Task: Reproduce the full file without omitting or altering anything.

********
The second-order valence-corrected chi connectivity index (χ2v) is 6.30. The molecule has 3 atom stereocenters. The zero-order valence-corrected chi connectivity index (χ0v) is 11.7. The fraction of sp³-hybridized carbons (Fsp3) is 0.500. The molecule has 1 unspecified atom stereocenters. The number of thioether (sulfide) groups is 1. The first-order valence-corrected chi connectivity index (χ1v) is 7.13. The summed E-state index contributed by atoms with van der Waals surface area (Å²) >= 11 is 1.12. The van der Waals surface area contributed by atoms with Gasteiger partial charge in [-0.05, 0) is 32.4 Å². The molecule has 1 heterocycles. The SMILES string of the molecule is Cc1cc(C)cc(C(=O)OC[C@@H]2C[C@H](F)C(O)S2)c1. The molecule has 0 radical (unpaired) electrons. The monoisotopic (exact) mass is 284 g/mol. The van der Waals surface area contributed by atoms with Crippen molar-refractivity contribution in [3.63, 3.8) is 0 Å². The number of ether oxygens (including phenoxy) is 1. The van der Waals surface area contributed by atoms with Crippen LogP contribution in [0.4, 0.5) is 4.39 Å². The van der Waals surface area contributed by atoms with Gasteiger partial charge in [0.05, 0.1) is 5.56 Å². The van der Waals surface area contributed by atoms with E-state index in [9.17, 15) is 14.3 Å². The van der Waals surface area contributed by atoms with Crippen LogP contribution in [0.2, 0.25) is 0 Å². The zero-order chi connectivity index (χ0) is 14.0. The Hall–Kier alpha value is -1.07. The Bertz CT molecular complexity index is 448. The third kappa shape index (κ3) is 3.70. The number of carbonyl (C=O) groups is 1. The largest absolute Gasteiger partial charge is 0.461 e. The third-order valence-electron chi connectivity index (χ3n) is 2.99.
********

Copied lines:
The second-order valence-corrected chi connectivity index (χ2v) is 6.30. The molecule has 3 atom stereocenters. The zero-order valence-corrected chi connectivity index (χ0v) is 11.7. The fraction of sp³-hybridized carbons (Fsp3) is 0.500. The molecule has 1 unspecified atom stereocenters. The number of thioether (sulfide) groups is 1. The first-order valence-corrected chi connectivity index (χ1v) is 7.13. The summed E-state index contributed by atoms with van der Waals surface area (Å²) >= 11 is 1.12. The van der Waals surface area contributed by atoms with Gasteiger partial charge in [-0.05, 0) is 32.4 Å². The molecule has 1 heterocycles. The SMILES string of the molecule is Cc1cc(C)cc(C(=O)OC[C@@H]2C[C@H](F)C(O)S2)c1. The molecule has 0 radical (unpaired) electrons. The monoisotopic (exact) mass is 284 g/mol. The van der Waals surface area contributed by atoms with Crippen molar-refractivity contribution in [3.63, 3.8) is 0 Å². The number of ether oxygens (including phenoxy) is 1. The van der Waals surface area contributed by atoms with Crippen LogP contribution in [0.4, 0.5) is 4.39 Å². The van der Waals surface area contributed by atoms with Gasteiger partial charge in [0.05, 0.1) is 5.56 Å². The van der Waals surface area contributed by atoms with E-state index in [9.17, 15) is 14.3 Å². The van der Waals surface area contributed by atoms with Crippen LogP contribution in [0.2, 0.25) is 0 Å². The zero-order chi connectivity index (χ0) is 14.0. The Hall–Kier alpha value is -1.07. The Bertz CT molecular complexity index is 448. The third kappa shape index (κ3) is 3.70. The number of carbonyl (C=O) groups is 1. The largest absolute Gasteiger partial charge is 0.461 e. The third-order valence-electron chi connectivity index (χ3n) is 2.99.